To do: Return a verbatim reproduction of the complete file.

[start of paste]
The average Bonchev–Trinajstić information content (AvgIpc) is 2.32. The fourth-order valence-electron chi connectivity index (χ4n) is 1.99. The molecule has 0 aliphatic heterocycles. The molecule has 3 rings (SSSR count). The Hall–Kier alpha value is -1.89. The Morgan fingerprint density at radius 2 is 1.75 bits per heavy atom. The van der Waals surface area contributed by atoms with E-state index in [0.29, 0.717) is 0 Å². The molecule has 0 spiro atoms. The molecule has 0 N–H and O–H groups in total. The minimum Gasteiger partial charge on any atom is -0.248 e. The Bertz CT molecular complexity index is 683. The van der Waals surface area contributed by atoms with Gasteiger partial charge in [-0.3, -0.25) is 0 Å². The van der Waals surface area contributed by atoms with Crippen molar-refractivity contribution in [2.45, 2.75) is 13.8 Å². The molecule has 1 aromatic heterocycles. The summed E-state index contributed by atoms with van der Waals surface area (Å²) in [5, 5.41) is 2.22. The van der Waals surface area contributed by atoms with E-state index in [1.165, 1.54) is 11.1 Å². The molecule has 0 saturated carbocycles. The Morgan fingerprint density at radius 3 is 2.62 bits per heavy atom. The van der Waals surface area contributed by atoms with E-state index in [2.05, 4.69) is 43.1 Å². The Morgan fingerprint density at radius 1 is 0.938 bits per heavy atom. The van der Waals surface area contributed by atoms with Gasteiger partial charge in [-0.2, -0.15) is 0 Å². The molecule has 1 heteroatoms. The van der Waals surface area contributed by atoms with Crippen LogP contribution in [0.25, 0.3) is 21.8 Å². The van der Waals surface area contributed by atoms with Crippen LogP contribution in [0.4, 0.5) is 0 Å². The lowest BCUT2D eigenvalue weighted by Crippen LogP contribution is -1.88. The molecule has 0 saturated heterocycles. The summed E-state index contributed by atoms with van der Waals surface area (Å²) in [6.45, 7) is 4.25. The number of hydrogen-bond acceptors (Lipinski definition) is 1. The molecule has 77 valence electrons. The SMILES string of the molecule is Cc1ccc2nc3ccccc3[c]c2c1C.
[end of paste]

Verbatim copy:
The average Bonchev–Trinajstić information content (AvgIpc) is 2.32. The fourth-order valence-electron chi connectivity index (χ4n) is 1.99. The molecule has 0 aliphatic heterocycles. The molecule has 3 rings (SSSR count). The Hall–Kier alpha value is -1.89. The Morgan fingerprint density at radius 2 is 1.75 bits per heavy atom. The van der Waals surface area contributed by atoms with E-state index in [0.29, 0.717) is 0 Å². The molecule has 0 spiro atoms. The molecule has 0 N–H and O–H groups in total. The minimum Gasteiger partial charge on any atom is -0.248 e. The Bertz CT molecular complexity index is 683. The van der Waals surface area contributed by atoms with Gasteiger partial charge in [-0.3, -0.25) is 0 Å². The van der Waals surface area contributed by atoms with Crippen molar-refractivity contribution in [2.45, 2.75) is 13.8 Å². The molecule has 1 aromatic heterocycles. The summed E-state index contributed by atoms with van der Waals surface area (Å²) in [5, 5.41) is 2.22. The van der Waals surface area contributed by atoms with E-state index in [1.165, 1.54) is 11.1 Å². The molecule has 0 saturated carbocycles. The Morgan fingerprint density at radius 3 is 2.62 bits per heavy atom. The van der Waals surface area contributed by atoms with E-state index in [2.05, 4.69) is 43.1 Å². The Morgan fingerprint density at radius 1 is 0.938 bits per heavy atom. The van der Waals surface area contributed by atoms with Gasteiger partial charge in [-0.2, -0.15) is 0 Å². The molecule has 1 heteroatoms. The van der Waals surface area contributed by atoms with Crippen LogP contribution in [0.25, 0.3) is 21.8 Å². The van der Waals surface area contributed by atoms with Crippen LogP contribution in [0.4, 0.5) is 0 Å². The lowest BCUT2D eigenvalue weighted by Crippen LogP contribution is -1.88. The molecule has 0 saturated heterocycles. The summed E-state index contributed by atoms with van der Waals surface area (Å²) in [6.45, 7) is 4.25. The number of hydrogen-bond acceptors (Lipinski definition) is 1. The molecule has 77 valence electrons. The SMILES string of the molecule is Cc1ccc2nc3ccccc3[c]c2c1C.